Transparency in politics, like commitment in marriage, doesn’t include an exceptions’ clause. (Beware those who argue otherwise.) Accountability and disclosure are a public trust, and that extends to workaday questions like access to petitions for referenda and initiatives.
In 1972 Washington voters enshrined the principle of open government and accountability when they overwhelmingly passed Initiative 276. (In the halcyon days before initiative profiteers and paid signature gatherers.) The Public Records Act, like the Public Disclosure Act, is a touchstone of open government and citizen bird-dogging. It’s a civic covenant that throws light on the public square, just as it triggers migraines for Washington’s trying-to-stay-honest bureaucrats.
The public-access question was cast into relief last Tuesday when the 9th Circuit Court of Appeals rejected a challenge to the state’s practice of releasing referendum and initiative petitions. The case centered on Referendum 71, the “everything but marriage” measure that Washington voters passed in 2009. R-71 made whole the Legislature’s law on domestic partnerships for gays and lesbians as well as older heterosexual couples. Protect Marriage Washington, the petition organizers, aimed to keep the signers confidential, arguing that disclosing the documents abrogated “anonymous free-speech rights.” For months, the R-71 litigation put the kibosh on releasing signatures as the case navigated the appeals process.
Washington Attorney General Rob McKenna, representing Secretary of State Sam Reed, managed an impressive 8-1 ruling in the U.S. Supreme Court in 2010, asserting that petitions are public documents which fall under the rubric of the Public Records Act. McKenna and Reed had common sense and the Public Records Act on their side. Initiatives and referenda are legislative tools. They are not secret ballots.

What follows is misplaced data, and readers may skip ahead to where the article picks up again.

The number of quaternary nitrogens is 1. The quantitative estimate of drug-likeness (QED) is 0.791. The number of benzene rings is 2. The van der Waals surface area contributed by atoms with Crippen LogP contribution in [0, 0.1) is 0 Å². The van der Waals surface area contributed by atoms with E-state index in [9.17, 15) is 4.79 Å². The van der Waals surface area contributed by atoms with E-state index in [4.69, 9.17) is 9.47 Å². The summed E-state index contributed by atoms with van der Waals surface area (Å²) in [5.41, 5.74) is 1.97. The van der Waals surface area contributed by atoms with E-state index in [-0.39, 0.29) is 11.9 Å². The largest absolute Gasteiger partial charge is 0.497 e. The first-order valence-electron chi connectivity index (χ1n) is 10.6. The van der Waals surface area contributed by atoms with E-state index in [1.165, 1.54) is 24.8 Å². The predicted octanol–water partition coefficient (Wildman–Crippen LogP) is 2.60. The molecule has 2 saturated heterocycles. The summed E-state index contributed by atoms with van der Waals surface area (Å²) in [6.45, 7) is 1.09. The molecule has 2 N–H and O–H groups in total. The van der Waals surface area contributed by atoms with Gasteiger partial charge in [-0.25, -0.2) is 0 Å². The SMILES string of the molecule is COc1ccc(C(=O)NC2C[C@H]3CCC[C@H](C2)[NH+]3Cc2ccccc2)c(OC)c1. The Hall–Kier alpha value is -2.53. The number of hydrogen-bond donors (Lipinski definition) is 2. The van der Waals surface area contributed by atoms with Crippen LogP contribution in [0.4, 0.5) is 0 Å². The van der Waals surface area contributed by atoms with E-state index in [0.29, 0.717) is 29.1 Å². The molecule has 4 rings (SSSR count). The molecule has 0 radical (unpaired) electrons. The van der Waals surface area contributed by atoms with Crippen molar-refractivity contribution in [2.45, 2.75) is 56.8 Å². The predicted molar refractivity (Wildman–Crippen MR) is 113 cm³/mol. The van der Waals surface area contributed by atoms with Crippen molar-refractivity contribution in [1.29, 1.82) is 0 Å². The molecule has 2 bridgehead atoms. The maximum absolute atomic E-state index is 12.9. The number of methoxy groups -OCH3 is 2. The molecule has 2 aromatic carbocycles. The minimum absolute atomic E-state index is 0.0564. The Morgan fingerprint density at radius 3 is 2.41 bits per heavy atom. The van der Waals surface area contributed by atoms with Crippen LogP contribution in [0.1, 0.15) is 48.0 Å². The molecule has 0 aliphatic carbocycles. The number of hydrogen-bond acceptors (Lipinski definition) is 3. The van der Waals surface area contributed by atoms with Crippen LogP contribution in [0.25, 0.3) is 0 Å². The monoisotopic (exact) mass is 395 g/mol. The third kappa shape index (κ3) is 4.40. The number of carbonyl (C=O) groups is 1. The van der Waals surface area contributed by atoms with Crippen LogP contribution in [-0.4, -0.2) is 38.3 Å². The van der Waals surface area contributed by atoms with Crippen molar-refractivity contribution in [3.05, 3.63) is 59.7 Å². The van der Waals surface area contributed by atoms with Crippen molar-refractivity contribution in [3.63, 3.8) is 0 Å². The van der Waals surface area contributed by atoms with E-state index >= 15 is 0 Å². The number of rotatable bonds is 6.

The Public Records Act question was rekindled after opponents filed what’s known as an “as applied” challenge. As Appeals Judge A. Wallace Tashima noted in Tuesday’s opinion, the challenge is moot because the documents were released some time ago.
“I am happy that disclosure of petitions has been without incident, and the initiative and referendum process is alive and well, with no apparently ‘chilling’ of the process we hold dear,” Sam Reed said. “I am glad we are having a civil debate this year over same-sex marriage and other difficult issues. We can disagree agreeably.”
Open government and the First Amendment are sacrosanct, but rights impose responsibilities. Leaders at Protect Marriage Washington feared that R-71 petition signers would be harassed by pro-partnership activists. That has occurred in a handful of cases, we know, including here in Snohomish County. Bullies haranguing petition signers they presuppose are anti-gay? It’s not only counterproductive, but a strike on civic life.
While constitutional freedoms can’t staunch the lesser angels, disclosure and public access have a tonic effect. Nothing is more true or consistent with Northwest values than open, transparent government.